Fish-based pet foods might also contain mercury | View AVMA's One Health resources | Heavy rain, flooding increase heartworm risk
October 17, 2018
Animal Health SmartBrief
News for animal health professionals
Veterinary Medicine Update
Fish-based pet foods might also contain mercury
An analysis of pet foods revealed the presence of mercury, especially in fish-based cat foods but also in both wet and dry dog and cat foods. Genetic testing also revealed sheep in a food labeled duck and potato, though sheep was not listed as an ingredient, researcher Sarrah Dunham-Cheatham said.
KOLO-TV (Reno, Nev.) (10/13) 
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Heavy rain, flooding increase heartworm risk
Veterinarians in South Carolina say recent heavy rain and flooding raise the risk of heartworm disease in animals as standing water allows mosquitoes to proliferate. Heartworm disease is difficult and expensive to treat and can be fatal, but it is easily prevented with monthly medication or an injection that lasts six months, veterinarian Isabelle Ying said.
WMBF-TV (Myrtle Beach, S.C.) (10/15) 
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Scientists breed litter of pigs with resistance to deadly virus
Scientists say they successfully used gene editing technology to breed a litter of pigs resistant to transmissible gastroenteritis virus -- a highly contagious virus that is nearly always fatal in young pigs -- and the research could improve animal health and livestock production worldwide. The pigs do not produce the ANPEP enzyme, which is believed to be a receptor for TGEV, and did not get sick when exposed to the virus.
Laboratory Equipment/University of Missouri (10/16),  AgWeb (10/16) 
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Toxoplasma gondii found in endangered beluga whales
Toxoplasma gondii found in endangered beluga whales
(Scott Olson/Getty Images)
Toxoplasma gondii was found in 44% of 34 beluga whale carcasses tested in Canada between 2009 and 2012, though researcher and professor of veterinary medicine Stephane Lair cautioned that the presence of the parasite does not necessarily mean the endangered whales died of toxoplasmosis. The parasite might have a sub-lethal effect that weakens but doesn't kill the animal, Dr. Lair said.
CBC News (Canada)/The Canadian Press (10/15) 
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Other News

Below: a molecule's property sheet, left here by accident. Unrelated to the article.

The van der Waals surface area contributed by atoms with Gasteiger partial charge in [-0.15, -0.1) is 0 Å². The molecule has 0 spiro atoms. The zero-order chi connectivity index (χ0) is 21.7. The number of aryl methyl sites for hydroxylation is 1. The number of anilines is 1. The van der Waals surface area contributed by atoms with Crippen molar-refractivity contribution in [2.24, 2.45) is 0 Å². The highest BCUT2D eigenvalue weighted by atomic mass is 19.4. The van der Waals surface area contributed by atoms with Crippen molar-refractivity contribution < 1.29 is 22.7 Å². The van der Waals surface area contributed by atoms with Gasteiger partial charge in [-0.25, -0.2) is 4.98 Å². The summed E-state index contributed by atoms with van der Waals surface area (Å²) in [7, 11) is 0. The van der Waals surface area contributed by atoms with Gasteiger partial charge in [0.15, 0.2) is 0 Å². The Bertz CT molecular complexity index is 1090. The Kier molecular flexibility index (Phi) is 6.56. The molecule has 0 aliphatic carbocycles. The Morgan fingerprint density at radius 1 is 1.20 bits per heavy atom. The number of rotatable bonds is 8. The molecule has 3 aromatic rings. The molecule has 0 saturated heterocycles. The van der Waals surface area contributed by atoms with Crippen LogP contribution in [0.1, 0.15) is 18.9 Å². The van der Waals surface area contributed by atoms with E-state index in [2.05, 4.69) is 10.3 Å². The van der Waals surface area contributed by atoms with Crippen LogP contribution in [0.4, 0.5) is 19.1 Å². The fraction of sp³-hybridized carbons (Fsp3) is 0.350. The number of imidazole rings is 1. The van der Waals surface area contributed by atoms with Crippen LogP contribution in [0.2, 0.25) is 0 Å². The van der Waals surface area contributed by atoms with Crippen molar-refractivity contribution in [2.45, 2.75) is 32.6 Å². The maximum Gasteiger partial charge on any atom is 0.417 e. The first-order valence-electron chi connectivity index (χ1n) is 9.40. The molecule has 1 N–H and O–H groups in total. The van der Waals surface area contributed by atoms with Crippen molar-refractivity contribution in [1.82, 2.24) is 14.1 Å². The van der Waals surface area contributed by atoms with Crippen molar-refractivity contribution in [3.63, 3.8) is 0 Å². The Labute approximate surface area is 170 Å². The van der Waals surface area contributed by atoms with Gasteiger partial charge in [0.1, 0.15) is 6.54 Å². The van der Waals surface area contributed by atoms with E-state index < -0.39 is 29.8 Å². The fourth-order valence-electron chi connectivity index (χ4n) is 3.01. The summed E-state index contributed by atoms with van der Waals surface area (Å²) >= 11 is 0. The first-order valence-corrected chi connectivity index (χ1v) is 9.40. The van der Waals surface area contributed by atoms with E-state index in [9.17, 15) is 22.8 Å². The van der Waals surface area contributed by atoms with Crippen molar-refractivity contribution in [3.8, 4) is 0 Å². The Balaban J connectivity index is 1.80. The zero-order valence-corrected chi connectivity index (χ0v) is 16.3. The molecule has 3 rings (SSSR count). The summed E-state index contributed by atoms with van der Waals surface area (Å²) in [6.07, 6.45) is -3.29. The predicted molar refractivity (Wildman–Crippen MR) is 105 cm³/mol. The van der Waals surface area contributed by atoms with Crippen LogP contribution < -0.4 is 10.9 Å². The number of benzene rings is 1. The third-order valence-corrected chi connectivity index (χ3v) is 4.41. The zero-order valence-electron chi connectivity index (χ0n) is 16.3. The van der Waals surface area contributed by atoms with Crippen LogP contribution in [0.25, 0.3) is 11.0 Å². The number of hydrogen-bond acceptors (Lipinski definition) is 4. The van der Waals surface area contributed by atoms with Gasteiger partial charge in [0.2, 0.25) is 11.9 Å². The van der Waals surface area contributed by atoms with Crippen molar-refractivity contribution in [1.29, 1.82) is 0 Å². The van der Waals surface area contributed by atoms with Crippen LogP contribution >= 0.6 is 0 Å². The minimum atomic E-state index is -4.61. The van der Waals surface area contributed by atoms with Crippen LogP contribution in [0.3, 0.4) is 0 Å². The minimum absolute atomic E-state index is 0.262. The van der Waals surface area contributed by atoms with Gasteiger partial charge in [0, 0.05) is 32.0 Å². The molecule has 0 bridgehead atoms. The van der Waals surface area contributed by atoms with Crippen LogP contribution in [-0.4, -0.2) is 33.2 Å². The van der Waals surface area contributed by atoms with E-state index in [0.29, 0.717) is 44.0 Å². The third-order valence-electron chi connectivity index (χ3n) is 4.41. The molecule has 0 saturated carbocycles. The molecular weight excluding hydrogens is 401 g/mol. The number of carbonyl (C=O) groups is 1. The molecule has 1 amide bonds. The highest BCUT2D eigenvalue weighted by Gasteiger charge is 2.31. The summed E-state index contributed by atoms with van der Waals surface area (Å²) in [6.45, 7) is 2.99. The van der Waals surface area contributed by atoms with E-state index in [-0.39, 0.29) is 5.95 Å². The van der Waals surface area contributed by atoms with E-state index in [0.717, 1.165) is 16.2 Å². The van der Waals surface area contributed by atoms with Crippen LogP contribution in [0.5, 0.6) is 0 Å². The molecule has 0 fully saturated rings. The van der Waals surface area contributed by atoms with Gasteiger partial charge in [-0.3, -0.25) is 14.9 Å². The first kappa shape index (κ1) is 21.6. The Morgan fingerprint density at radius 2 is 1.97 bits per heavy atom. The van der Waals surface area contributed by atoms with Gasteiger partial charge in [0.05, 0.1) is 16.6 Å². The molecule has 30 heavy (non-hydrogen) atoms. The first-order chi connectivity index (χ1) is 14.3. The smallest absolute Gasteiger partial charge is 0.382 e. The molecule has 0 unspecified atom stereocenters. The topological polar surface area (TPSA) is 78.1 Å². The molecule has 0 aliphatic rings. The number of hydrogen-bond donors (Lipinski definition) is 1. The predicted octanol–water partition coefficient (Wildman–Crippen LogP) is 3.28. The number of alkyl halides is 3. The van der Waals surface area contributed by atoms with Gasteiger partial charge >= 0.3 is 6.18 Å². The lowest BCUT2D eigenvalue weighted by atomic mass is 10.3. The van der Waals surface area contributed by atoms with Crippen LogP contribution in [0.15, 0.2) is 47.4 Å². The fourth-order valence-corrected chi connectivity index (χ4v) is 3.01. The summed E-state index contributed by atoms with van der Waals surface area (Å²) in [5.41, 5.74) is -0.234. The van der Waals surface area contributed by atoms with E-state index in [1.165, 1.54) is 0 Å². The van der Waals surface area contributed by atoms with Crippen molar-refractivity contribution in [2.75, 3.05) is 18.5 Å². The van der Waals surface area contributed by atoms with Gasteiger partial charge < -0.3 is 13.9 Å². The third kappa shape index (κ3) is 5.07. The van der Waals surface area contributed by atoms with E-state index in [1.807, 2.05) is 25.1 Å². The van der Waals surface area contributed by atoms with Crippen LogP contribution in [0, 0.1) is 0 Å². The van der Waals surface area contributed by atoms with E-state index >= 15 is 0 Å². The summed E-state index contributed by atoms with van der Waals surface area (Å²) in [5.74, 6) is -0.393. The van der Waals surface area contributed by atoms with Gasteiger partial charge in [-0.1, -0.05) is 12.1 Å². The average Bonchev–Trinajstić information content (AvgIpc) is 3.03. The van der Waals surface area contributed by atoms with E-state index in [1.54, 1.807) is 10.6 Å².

Animal News
Population of rare Choctaw horses growing
Choctaw horses were thought to have left the Southeast when their Native American owners were forced to leave, but the discovery of one of the horses at a Poplarville, Miss., farm has led to a recovery plan for the horses, originally brought to the US by the Spanish in the 1500s and bred by the Choctaw tribe.
The Valdosta Daily Times (Ga.)/The Associated Press (10/16) 
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Policy Watch
USDA reorganizes Veterinary Services unit
The USDA has reorganized its Veterinary Services division, consolidating six service centers into four. An Area Veterinarian in Charge will be the main point of contact for each state, district offices also are being consolidated from six to four, and the three primary units are being renamed.
Feedstuffs (Minnetonka, Minn.) (10/16) 
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Ark. considers new rules for sale, breeding of non-native species
The Arkansas Game and Fish Commission is considering changes to regulations regarding the importation, sale and breeding of non-native species. The rules are intended to prevent the introduction of potentially harmful species as well as any pathogens they might carry, and to prevent the exploitation of wildlife elsewhere, state wildlife veterinarian Jenn Ballard said.
Harrison Daily Times (Ark.) (10/16) 
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Around the Office
Think beyond yourself when leading a team
Leaders will arrive at better solutions if they look at problems through a variety of perspectives, writes Joel Garfinkle. "Your credentials in your field are already established; now it's your turn to draw ideas out of others and build effective leadership qualities in those below you," he writes.
SmartBrief/Leadership (10/15) 
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AVMA Today
AVMA shares resources on diversity and inclusion in veterinary medicine
The AVMA strives to educate its members about the value of diversity within the work place, and its role in improving animal and human health and advancing the veterinary medical profession. Diversity and inclusion efforts can make your "work ecosystem" a more vital, resilient and thriving environment. But these efforts are not always easy. To help veterinarians address diversity and inclusion in the workforce, the AVMA has gathered links to books, journal articles, videos, personal accounts and other organizations that address these subjects. View AVMA's Diversity and Inclusion webpage.
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As Veterinarians, You Matter to Us
The AVMA LIFE Trust wants to know what matters to you. Why? Because that's who we aim to protect with our life, disability, and health insurance products. Learn more.
Ships at a distance have every man's wish on board.
Zora Neale Hurston,
author and anthropologist
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The news summaries appearing in Animal Health SmartBrief are based on original information from news organizations and are produced by SmartBrief, Inc., an independent e-mail newsletter publisher. The AVMA is not responsible for the content of sites that are external to the AVMA. Linking to a website does not constitute an endorsement by the AVMA of the site or the information presented on the site. Questions and comments should be directed to SmartBrief at
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